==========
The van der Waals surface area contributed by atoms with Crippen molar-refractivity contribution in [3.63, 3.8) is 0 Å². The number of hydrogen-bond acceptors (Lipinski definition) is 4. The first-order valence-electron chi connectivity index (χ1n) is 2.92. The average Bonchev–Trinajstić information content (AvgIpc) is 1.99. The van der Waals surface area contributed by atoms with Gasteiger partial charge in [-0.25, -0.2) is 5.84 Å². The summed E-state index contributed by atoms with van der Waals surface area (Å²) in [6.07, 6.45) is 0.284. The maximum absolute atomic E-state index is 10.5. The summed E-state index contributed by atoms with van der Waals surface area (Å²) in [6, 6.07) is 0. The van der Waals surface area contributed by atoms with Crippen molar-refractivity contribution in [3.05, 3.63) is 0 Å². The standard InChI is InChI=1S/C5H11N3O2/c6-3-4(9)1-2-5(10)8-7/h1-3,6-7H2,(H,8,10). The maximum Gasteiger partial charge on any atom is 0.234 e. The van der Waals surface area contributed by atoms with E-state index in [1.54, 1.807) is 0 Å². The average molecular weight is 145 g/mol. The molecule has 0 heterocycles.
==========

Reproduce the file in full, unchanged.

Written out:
The van der Waals surface area contributed by atoms with Crippen molar-refractivity contribution in [3.63, 3.8) is 0 Å². The number of hydrogen-bond acceptors (Lipinski definition) is 4. The first-order valence-electron chi connectivity index (χ1n) is 2.92. The average Bonchev–Trinajstić information content (AvgIpc) is 1.99. The van der Waals surface area contributed by atoms with Gasteiger partial charge in [-0.25, -0.2) is 5.84 Å². The summed E-state index contributed by atoms with van der Waals surface area (Å²) in [6.07, 6.45) is 0.284. The maximum absolute atomic E-state index is 10.5. The summed E-state index contributed by atoms with van der Waals surface area (Å²) in [6, 6.07) is 0. The van der Waals surface area contributed by atoms with Crippen molar-refractivity contribution in [3.05, 3.63) is 0 Å². The standard InChI is InChI=1S/C5H11N3O2/c6-3-4(9)1-2-5(10)8-7/h1-3,6-7H2,(H,8,10). The maximum Gasteiger partial charge on any atom is 0.234 e. The van der Waals surface area contributed by atoms with E-state index in [1.54, 1.807) is 0 Å². The average molecular weight is 145 g/mol. The molecule has 0 heterocycles.